# Homework Help: Conceptual question on velocity (double-checking my own work)

1. Jun 12, 2007

### exi

1. The problem statement, all variables and given/known data

1: An immobile person sees a package falling to the ground. It appears to be falling (a) at an angle, and (b) at speed V1.

2: A pilot flying horizontally at constant speed sees the same package. It appears to be (a) falling vertically, and (b) at speed V2.

The question is: What's the speed of the pilot relative to the ground?

2. Relevant equations

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3. The attempt at a solution

If the pilot is flying horizontally and sees the package falling straight down, it would suggest to me that his own horizontal velocity matches that of the package. I attempted to sketch this out, and it strongly resembles a vector addition problem where the magnitude would be equal to sqrt(x^2 + y^2), which leads me to believe that the correct answer would be sqrt(v1^2 + v2^2) (C, below).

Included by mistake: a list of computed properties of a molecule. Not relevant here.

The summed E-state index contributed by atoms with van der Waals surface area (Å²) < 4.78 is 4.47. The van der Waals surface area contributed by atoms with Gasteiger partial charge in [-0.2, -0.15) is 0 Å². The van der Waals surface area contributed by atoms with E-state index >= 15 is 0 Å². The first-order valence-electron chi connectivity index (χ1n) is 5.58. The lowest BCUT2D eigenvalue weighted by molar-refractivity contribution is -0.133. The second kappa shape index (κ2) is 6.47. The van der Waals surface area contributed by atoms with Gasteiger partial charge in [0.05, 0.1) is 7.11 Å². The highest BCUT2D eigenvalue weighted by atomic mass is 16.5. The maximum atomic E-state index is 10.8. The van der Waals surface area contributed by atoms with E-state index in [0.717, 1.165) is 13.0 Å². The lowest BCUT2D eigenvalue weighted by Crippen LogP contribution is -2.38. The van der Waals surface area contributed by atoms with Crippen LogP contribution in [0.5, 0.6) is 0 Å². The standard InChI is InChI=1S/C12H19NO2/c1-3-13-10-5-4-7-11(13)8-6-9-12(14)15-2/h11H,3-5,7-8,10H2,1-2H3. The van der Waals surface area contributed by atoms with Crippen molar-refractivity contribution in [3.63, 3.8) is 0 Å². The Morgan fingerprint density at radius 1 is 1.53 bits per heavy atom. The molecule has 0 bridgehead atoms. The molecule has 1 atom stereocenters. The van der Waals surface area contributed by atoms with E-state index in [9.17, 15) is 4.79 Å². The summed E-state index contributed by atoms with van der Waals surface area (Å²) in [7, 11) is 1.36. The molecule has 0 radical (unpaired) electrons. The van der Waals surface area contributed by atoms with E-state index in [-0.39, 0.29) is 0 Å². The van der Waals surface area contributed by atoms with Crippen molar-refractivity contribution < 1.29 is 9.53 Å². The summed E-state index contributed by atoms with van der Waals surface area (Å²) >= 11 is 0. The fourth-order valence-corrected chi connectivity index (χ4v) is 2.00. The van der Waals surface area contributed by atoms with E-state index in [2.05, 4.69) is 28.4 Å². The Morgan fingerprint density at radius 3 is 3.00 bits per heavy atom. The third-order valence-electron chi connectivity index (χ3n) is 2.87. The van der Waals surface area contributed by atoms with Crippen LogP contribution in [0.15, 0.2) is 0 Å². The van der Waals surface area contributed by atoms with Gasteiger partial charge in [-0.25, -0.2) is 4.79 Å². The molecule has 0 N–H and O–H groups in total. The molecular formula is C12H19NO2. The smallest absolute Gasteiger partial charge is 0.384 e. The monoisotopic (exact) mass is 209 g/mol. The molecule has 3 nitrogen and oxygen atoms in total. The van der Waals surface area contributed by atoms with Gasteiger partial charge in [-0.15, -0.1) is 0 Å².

I'm not 100% on this, though, since I seem to be having a hard time visualizing this beyond that.

This is a multiple-choice question:

A. v1 + v2
B. sqrt(v1^2 - v2^2)
C. sqrt(v1^2 + v2^2)
D. v2 - v1
E. v1 - v2

Am I going about this the proper way / am I right on this one, or am I a bit... off?

2. Jun 12, 2007

### Staff: Mentor

Exactly.

But I suspect your diagram is a bit off. It should resemble a right triangle. Which side equals V1? Which side equals V2? Which side is the speed of the plane?

3. Jun 12, 2007

### exi

I take my answer back. After looking at my little drawing again, it's just a simple Pythagorean question.

If this is drawn out as a series of velocities, V2 would be one side (vertical to the ground), whereas V1 would be the hypotenuse, leaving the third side (parallel to the ground) equal to V3, which is what I'm after.

So, if a^2 + b^2 = c^2, then:

V2^2 + V3^2 = V1^2

V3^2 = V1^2 - V2^2

V3 = sqrt(V1^2 - V2^2)

4. Jun 12, 2007

### Staff: Mentor

Now you've got it.

5. Jun 12, 2007

### exi

Thanks for the mental jogging. Having not seen geometry, trig/algebra, or physics since early 2003, I'm a little slow on some of this these days.